This safety zone will not have a significant economic impact on a substantial number of small entities for the following reasons: This rule is expected to be in effect for only approximately forty minutes to three hours each day. In the event that this temporary safety zone affects shipping, commercial vessels may request permission from the Captain of the Port, Sector Detroit to transit through the safety zone. The Coast Guard will give notice to the public via a Broadcast Notice to Mariners that the regulation is in effect.
Under section 213(a) of the Small Business Regulatory Enforcement Fairness Act of 1996 (Pub. L. 104-121), we want to assist small entities in understanding this rule so that they can better evaluate its effects on them. If this rule would affect your small business, organization, or governmental jurisdiction and you have questions concerning its provisions or options for compliance, please contact the person listed in the
Small businesses may send comments on the actions of Federal employees who enforce, or otherwise determine compliance with, Federal regulations to the Small Business and Agriculture Regulatory Enforcement Ombudsman and the Regional Small Business Regulatory Fairness Boards. The Ombudsman evaluates these actions annually and rates each agency's responsiveness to small business. If you wish to comment on actions by employees of the Coast Guard, call 1-888-REG-FAIR (1-888-734-3247). The Coast Guard will not retaliate against small entities that question or complain about this rule or any policy or action of the Coast Guard.
This rule will not call for a new collection of information under the Paperwork Reduction Act of 1995 (44 U.S.C. 3501-3520).
A rule has implications for federalism under Executive Order 13132, Federalism, if it has a substantial direct effect on the States, on the relationship between the national government and the States, or on the distribution of power and responsibilities among the various levels of government. We have analyzed this rule under that Order and determined that this rule does not have implications for federalism.
The Unfunded Mandates Reform Act of 1995 (2 U.S.C. 1531-1538) requires Federal agencies to assess the effects of their discretionary regulatory actions. In particular, the Act addresses actions that may result in the expenditure by a State, local, or tribal government, in the aggregate, or by the private sector of $100,000,000 (adjusted for inflation) or more in any one year. Though this rule
This rule will not cause a taking of private property or otherwise have taking implications under Executive Order 12630, Governmental Actions and Interference with Constitutionally Protected Property Rights.
This rule meets applicable standards in sections 3(a) and 3(b)(2) of Executive Order 12988, Civil Justice Reform, to minimize litigation, eliminate ambiguity, and reduce burden.
We have analyzed this rule under Executive Order 13045, Protection of Children from Environmental Health Risks and Safety Risks. This rule is not an economically significant rule and does not create an environmental risk to health or risk to safety that may disproportionately affect children.
This rule does not have tribal implications under Executive Order 13175, Consultation and Coordination with Indian Tribal Governments, because it does not have a substantial direct effect on one or more Indian tribes, on the relationship between the Federal Government and Indian tribes, or on the distribution of power and responsibilities between the Federal Government and Indian tribes.
This action is not a “significant energy action” under Executive Order 13211, Actions Concerning Regulations That Significantly Affect Energy Supply, Distribution, or Use.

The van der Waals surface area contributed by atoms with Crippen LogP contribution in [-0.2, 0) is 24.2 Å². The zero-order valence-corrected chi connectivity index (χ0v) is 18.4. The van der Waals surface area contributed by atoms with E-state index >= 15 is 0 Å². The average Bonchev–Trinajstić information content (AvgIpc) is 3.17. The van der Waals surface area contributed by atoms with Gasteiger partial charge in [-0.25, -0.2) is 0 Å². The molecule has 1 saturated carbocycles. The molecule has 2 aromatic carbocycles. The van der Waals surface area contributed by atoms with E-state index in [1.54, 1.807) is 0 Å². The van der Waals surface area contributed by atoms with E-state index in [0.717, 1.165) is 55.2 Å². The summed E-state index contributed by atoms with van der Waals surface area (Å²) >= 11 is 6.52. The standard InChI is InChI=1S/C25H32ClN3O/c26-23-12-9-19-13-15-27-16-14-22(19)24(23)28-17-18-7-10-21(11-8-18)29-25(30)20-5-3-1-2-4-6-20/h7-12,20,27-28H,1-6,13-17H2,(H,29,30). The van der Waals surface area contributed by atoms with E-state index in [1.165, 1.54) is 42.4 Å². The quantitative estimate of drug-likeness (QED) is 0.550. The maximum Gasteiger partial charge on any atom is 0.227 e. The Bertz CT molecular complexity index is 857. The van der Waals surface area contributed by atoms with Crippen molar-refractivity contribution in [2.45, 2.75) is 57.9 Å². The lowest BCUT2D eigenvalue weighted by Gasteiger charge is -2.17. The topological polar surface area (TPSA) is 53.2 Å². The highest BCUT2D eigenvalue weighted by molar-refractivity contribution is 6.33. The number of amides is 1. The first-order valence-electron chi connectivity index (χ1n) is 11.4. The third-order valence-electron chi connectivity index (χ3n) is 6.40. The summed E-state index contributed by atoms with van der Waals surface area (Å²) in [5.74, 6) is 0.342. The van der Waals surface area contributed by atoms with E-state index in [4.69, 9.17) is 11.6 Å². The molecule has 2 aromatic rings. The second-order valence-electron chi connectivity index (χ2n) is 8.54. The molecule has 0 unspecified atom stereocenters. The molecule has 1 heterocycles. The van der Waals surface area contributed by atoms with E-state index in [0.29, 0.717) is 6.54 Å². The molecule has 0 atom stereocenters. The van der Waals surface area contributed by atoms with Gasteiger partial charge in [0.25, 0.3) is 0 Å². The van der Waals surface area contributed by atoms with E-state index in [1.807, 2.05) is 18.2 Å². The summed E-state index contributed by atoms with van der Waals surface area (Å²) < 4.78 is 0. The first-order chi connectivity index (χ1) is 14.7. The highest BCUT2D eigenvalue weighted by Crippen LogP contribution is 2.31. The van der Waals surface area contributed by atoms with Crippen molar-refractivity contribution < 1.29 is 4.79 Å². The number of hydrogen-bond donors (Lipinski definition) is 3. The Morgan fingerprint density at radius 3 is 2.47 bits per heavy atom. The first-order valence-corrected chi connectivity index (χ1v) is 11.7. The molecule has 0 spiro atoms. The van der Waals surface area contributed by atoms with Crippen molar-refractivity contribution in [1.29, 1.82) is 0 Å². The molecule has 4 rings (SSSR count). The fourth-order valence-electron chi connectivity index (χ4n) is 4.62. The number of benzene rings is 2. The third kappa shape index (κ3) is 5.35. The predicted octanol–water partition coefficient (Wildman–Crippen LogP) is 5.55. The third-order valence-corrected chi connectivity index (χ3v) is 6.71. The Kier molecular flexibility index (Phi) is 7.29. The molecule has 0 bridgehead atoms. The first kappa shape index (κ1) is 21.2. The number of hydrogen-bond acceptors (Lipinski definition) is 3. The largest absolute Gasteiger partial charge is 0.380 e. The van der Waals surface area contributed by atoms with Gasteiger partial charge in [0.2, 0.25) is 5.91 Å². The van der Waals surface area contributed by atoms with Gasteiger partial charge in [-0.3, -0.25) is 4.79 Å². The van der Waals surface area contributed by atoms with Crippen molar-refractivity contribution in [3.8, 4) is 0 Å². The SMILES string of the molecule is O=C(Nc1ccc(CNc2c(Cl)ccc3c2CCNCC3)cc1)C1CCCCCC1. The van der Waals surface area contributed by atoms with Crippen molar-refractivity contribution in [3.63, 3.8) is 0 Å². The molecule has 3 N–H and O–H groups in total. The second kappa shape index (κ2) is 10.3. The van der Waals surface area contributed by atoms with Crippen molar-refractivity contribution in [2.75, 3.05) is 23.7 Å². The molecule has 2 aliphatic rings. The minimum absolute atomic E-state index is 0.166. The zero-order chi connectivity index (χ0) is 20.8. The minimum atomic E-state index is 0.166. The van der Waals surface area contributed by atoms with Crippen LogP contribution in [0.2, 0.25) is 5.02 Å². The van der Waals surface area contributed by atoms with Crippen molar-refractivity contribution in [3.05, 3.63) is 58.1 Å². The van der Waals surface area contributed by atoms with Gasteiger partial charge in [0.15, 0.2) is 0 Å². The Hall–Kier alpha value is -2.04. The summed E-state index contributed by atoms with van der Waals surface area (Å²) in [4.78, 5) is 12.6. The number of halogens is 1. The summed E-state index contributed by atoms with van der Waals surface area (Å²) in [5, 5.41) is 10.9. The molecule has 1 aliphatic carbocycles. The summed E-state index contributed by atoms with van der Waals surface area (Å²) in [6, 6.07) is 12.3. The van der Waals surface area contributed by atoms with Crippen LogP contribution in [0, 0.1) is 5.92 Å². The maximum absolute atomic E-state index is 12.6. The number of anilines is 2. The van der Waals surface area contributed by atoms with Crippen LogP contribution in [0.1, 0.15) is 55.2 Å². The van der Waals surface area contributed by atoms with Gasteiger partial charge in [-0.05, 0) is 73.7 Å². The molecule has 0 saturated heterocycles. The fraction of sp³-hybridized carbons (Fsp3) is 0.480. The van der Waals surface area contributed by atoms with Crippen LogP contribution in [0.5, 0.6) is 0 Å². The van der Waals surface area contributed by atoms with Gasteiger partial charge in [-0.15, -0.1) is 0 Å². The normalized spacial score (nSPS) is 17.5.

This rule does not use technical standards. Therefore, we did not consider the use of voluntary consensus standards.
We have analyzed this rule under Department of Homeland Security Management Directive 023-01 and Commandant Instruction M16475.lD, which guide the Coast Guard in complying with the National Environmental Policy Act of 1969 (NEPA) (42 U.S.C. 4321-4370f), and have made a determination that this action is one of a category of actions that do not individually or cumulatively have a significant effect on the human environment. This rule involves a temporary safety zone and, therefore it is categorically excluded from further review under paragraph (34)(g) of Figure 2-1 of the Commandant Instruction. An environmental analysis checklist supporting this determination and a Categorical Exclusion Determination are available in the docket where indicated under
Harbors, Marine safety, Navigation (water), Reporting and recordkeeping requirements, Security measures, Waterways.
For the reasons discussed in the preamble, the Coast Guard amends 33 CFR Part 165 as follows:
33 U.S.C. 1231; 46 U.S.C. Chapters 701, 3306, 3703; 50 U.S.C. 191, 195; 33 CFR 1.05-1, 6.04-1, 6.04-6, and 160.5; Pub. L. 107-295, 116 Stat. 2064; Department of Homeland Security Delegation No. 0170.1.
(1) “On-scene Representative” means any Coast Guard Commissioned, warrant, or petty officer designated by the Captain of the Port Detroit to monitor a safety zone, permit entry into the zone, give legally enforceable orders to persons or vessels within the zones, and take other actions authorized by the Captain of the Port.
(2) “Public vessel” means vessels owned, chartered, or operated by the United States, or by a State or political subdivision thereof.
(2) This safety zone is closed to all vessel traffic, excepted as may be permitted by the Captain of the Port Detroit or his designated representative. All persons and vessels must comply with the instructions of the Coast Guard Captain of the Port or his designated representative. Upon being hailed by the U.S. Coast Guard by siren, radio, flashing light or other means, the operator of a vessel shall proceed as directed.
(3) All vessels must obtain permission from the Captain of the Port or his designated representative to enter, move within, or exit the safety zone established in this section when this safety zone is enforced. Vessels and persons granted permission to enter the safety zone must obey all lawful orders or directions of the Captain of the Port or a designated representative. While within a safety zone, all vessels must operate at the minimum speed necessary to maintain a safe course.